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THE AMATEUR ARCHAEOLOGIST ONLINE
Turkeytails, Funeral Observances, and the Sacred Calendar
By Richard Michael Gramly
“From ages immemorial, Man has sensed the truth that he must live in harmony with the forces of Heaven” (Anon. 1945)
The apparent movements of the moon, sun and the other heavenly bodies have fascinated all cultures, and scholars specializing in their study have existed on all continents throughout history (and perhaps prehistory). The cycles of movement, in combination with various methods of counting, are the basis of calendars.
The practical applications of calendars, such as telling farmers when to sow and reap, are often cited. Personally, I believe that this argument has been over-stressed. Farmers can tell the seasons by well-understood signs and seldom need a printed calendar for guidance. The real application of calendars, it seems to me, is ritual. Societies need to know when to celebrate, when to make offerings to gods and persons held sacred, when to collect taxes, and when to honor the dead.
Honoring the dead is based upon the belief that they may influence the living. In neglecting to pay homage to its dead, a society risks “divine” retribution – flood, famine, disease. Who can say what might be the outcome of being lax, mis-scheduling a ritual, or neglecting to perform it?
In one way or another all societies propitiate memory of the dead. Our own culture, for example, publishes “bereavement notices” on the anniversary of deaths in the obituary section of newspapers. In Japan at fixed periods after death scripture-readings and prayers are offered (Dunn 1969: 129-130). Also in Buddhist Japan, a full year must pass before ashes of an high-status person are entombed (Kidder 1972: 136).
The length of the fixed periods between funeral observances, of course, depends upon a society’s calendric system. What constitutes a “year” is not agreed upon by all. Some societies, such as our own, are guided by the solar year of 365 days (approximately). For the Chinese the lunar year is used, and the date of its onset varies. A grouping of 60 lunar years (five sets of the 12 named lunar years) is important to Chinese astrologers for telling time and planning ritual observances (Too 1996: 214).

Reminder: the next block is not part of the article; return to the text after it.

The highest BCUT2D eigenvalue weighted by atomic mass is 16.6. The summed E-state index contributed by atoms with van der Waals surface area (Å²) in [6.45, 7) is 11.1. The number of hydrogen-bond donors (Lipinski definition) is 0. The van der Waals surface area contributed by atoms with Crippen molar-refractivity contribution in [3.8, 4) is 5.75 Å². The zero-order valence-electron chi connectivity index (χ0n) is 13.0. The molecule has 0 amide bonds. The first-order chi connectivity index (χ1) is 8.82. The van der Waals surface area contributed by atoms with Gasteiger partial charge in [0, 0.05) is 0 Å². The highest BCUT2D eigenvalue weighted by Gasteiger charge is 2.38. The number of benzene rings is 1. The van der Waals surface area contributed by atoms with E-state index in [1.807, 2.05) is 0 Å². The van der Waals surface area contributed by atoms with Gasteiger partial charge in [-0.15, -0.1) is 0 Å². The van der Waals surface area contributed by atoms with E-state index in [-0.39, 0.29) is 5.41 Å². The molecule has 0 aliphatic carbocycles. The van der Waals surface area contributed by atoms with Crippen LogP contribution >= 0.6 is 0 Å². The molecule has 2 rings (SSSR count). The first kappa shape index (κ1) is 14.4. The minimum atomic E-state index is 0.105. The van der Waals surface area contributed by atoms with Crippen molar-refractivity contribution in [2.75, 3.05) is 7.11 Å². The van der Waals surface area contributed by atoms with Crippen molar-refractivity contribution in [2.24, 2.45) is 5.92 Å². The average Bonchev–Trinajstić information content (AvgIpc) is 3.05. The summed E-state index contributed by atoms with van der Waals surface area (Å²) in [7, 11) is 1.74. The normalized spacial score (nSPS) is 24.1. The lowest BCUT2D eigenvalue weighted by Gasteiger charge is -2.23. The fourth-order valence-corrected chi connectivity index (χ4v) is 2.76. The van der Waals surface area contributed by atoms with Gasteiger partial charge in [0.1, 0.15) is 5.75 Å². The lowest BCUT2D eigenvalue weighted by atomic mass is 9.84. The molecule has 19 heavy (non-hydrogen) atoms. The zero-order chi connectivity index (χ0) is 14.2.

Among early historic and prehistoric Central American societies such as the Maya, there were, not one, but two calendar years! The first, a secular calendar, was solar and counted (360 + 5) days. The second, the ritual calendar, lasted only 260 days. It has been likened to two gear wheels, one of 13 numbers and the other of 20 day signs, side-by-side and meshed together (Coe 1987: 47). In order for the gears to arrive at their starting point again, 260 days must pass. Each of these days was designated uniquely by a number and sign. Such an ingenious calendar was termed a tonalamatl and was used by all Central American societies (Forstemann 1904).
It is thought that the number of named days in the tonalamatl was based upon the number of fingers and toes. Also, the number 13 might refer to the body’s major joints, kinship and descent (See Schuster and Carpenter 1996: Chapter 3 for a discussion.) Nothing more elementally human can be imagined.
Being the foundation for scheduling important rituals throughout Meso-America, it is difficult to believe that societies north of Mexico knew nothing about it. Here I wish to 1) present evidence that the tonalamatl was used in funeral observances by a Terminal Archaic/Early Woodland culture in the Mid-West and 2) argue that it is important to determine exact numbers of artifacts within suspected mortuary features.
Jump link: Figure 1. Map of Kentucky showing locations of Gail Roe (A) and Denney (B) caches of Turkeytails.
Turkeytails and Turkeytail Caches
The several types or varieties of Turkeytail flaked stone points, reckoned to be six or more, have been defined and described by many authors -- among whom are Stemle (1981), Perino (1985), and Justice (1987). While most points would have functioned well as knives, there are narrow, slim examples that surely tipped projectiles and saw use in the field. Turkeytail points are on record for at least 10 states and one Canadian province. Their distribution is centered upon the Ohio River valley where they are frequently encountered along the lower reaches of tributary streams (Ray Tanner, personal communication). Wherever they are found, even at the fringes of their distribution (for example, the Berger cache in northwestern Wisconsin; Amick 2004), Turkeytails are made predominantly of various shades of gray chert also known as hornstone. This superb toolstone, which is capable of yielding very thin bifaces to a capable knapper, outcrops in Indiana and Kentucky.
The occurrence of several types of Turkeytails in various stages of manufacture at the same habitation site (e.g., Obrien’s Cave, Simpson Co., Kentucky) suggests that these forms represent an evolutionary series and are not regional expressions of a common theme (Dennis Vesper, personal communication). Were it so, it should be possible to establish a sequence and date it absolutely from beginning to end. Caches of Turkeytails usually feature a single type; radiocarbon dates from discrete caches should provide the data we need.
The custom of burying groups of flaked stone points, or “caching,” has ancient roots in the Americas. It was practiced during the Clovis era in both the West (Lahren and Bonnichsen 1974) and the East (Gramly 1999), during the preceding (?) period of the Cumberland archaeological culture (Gramly, Vesper and McCall 1999), and even as late as Mississippian times – witness human burials interred with thousands of arrowpoints underneath Mound 72 at the Cahokia site, Illinois.